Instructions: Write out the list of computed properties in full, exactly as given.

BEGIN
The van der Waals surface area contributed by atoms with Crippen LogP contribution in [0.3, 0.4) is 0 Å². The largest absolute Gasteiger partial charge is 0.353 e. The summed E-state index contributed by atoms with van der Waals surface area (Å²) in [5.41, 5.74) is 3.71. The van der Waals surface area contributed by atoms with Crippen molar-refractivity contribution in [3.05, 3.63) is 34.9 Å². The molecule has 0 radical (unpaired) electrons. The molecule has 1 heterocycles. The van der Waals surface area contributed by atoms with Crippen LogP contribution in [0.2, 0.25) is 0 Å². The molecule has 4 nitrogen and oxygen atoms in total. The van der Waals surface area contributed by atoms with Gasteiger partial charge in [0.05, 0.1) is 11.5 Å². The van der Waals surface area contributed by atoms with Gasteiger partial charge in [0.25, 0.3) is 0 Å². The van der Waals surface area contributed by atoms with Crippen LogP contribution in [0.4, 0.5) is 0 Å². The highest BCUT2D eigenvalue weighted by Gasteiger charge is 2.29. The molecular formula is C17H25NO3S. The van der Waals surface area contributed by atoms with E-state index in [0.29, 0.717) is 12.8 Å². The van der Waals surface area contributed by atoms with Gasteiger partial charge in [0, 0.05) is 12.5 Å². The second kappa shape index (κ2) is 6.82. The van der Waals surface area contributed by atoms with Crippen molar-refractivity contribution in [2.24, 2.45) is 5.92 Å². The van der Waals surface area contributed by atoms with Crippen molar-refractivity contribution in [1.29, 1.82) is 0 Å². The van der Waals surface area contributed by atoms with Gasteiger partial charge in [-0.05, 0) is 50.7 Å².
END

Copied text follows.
The van der Waals surface area contributed by atoms with Crippen LogP contribution in [0.3, 0.4) is 0 Å². The largest absolute Gasteiger partial charge is 0.353 e. The summed E-state index contributed by atoms with van der Waals surface area (Å²) in [5.41, 5.74) is 3.71. The van der Waals surface area contributed by atoms with Crippen molar-refractivity contribution in [3.05, 3.63) is 34.9 Å². The molecule has 0 radical (unpaired) electrons. The molecule has 1 heterocycles. The van der Waals surface area contributed by atoms with Crippen LogP contribution in [0.2, 0.25) is 0 Å². The molecule has 4 nitrogen and oxygen atoms in total. The van der Waals surface area contributed by atoms with Gasteiger partial charge in [0.05, 0.1) is 11.5 Å². The van der Waals surface area contributed by atoms with Gasteiger partial charge in [0.25, 0.3) is 0 Å². The van der Waals surface area contributed by atoms with Crippen LogP contribution in [0.4, 0.5) is 0 Å². The highest BCUT2D eigenvalue weighted by Gasteiger charge is 2.29. The molecular formula is C17H25NO3S. The van der Waals surface area contributed by atoms with E-state index in [0.29, 0.717) is 12.8 Å². The van der Waals surface area contributed by atoms with Gasteiger partial charge in [0, 0.05) is 12.5 Å². The second kappa shape index (κ2) is 6.82. The van der Waals surface area contributed by atoms with Crippen molar-refractivity contribution in [2.24, 2.45) is 5.92 Å². The van der Waals surface area contributed by atoms with Crippen molar-refractivity contribution in [1.29, 1.82) is 0 Å². The van der Waals surface area contributed by atoms with Gasteiger partial charge in [-0.05, 0) is 50.7 Å².